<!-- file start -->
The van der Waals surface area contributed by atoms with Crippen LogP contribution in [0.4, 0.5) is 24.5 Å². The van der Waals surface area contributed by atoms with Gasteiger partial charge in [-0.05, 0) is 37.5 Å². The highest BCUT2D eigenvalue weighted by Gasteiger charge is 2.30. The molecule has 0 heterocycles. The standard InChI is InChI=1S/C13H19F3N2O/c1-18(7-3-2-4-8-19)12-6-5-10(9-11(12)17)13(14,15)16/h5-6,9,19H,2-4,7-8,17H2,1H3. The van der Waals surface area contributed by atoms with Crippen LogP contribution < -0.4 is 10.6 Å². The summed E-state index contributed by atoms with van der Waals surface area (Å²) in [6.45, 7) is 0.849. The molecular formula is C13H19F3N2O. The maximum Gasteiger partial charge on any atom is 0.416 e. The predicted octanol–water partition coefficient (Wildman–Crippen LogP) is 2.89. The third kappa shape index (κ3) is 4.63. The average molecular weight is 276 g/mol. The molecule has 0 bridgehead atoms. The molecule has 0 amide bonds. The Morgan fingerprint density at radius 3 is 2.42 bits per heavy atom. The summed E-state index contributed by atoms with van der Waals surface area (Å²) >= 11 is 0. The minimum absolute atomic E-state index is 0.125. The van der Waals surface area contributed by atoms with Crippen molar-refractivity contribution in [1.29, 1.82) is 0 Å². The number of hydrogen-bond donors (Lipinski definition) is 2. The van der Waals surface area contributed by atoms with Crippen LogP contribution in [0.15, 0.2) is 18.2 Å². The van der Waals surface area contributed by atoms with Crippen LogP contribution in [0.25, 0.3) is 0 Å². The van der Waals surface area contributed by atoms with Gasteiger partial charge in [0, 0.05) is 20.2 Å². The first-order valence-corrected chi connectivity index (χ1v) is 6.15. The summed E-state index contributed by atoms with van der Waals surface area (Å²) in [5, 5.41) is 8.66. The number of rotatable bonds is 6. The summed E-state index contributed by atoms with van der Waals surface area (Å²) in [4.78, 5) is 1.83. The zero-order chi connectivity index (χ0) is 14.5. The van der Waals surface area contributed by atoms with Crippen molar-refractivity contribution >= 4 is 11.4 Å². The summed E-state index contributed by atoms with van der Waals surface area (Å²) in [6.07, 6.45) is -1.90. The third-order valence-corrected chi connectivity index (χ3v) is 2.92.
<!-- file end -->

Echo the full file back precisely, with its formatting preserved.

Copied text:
The van der Waals surface area contributed by atoms with Crippen LogP contribution in [0.4, 0.5) is 24.5 Å². The van der Waals surface area contributed by atoms with Gasteiger partial charge in [-0.05, 0) is 37.5 Å². The highest BCUT2D eigenvalue weighted by Gasteiger charge is 2.30. The molecule has 0 heterocycles. The standard InChI is InChI=1S/C13H19F3N2O/c1-18(7-3-2-4-8-19)12-6-5-10(9-11(12)17)13(14,15)16/h5-6,9,19H,2-4,7-8,17H2,1H3. The van der Waals surface area contributed by atoms with Crippen LogP contribution < -0.4 is 10.6 Å². The summed E-state index contributed by atoms with van der Waals surface area (Å²) in [6.45, 7) is 0.849. The molecular formula is C13H19F3N2O. The maximum Gasteiger partial charge on any atom is 0.416 e. The predicted octanol–water partition coefficient (Wildman–Crippen LogP) is 2.89. The third kappa shape index (κ3) is 4.63. The average molecular weight is 276 g/mol. The molecule has 0 bridgehead atoms. The molecule has 0 amide bonds. The Morgan fingerprint density at radius 3 is 2.42 bits per heavy atom. The summed E-state index contributed by atoms with van der Waals surface area (Å²) >= 11 is 0. The minimum absolute atomic E-state index is 0.125. The van der Waals surface area contributed by atoms with Crippen molar-refractivity contribution in [1.29, 1.82) is 0 Å². The number of hydrogen-bond donors (Lipinski definition) is 2. The van der Waals surface area contributed by atoms with Crippen LogP contribution in [0.15, 0.2) is 18.2 Å². The van der Waals surface area contributed by atoms with Crippen LogP contribution in [0.25, 0.3) is 0 Å². The van der Waals surface area contributed by atoms with Gasteiger partial charge in [0, 0.05) is 20.2 Å². The first-order valence-corrected chi connectivity index (χ1v) is 6.15. The summed E-state index contributed by atoms with van der Waals surface area (Å²) in [5, 5.41) is 8.66. The number of rotatable bonds is 6. The summed E-state index contributed by atoms with van der Waals surface area (Å²) in [4.78, 5) is 1.83. The zero-order chi connectivity index (χ0) is 14.5. The van der Waals surface area contributed by atoms with Crippen molar-refractivity contribution >= 4 is 11.4 Å². The summed E-state index contributed by atoms with van der Waals surface area (Å²) in [6.07, 6.45) is -1.90. The third-order valence-corrected chi connectivity index (χ3v) is 2.92.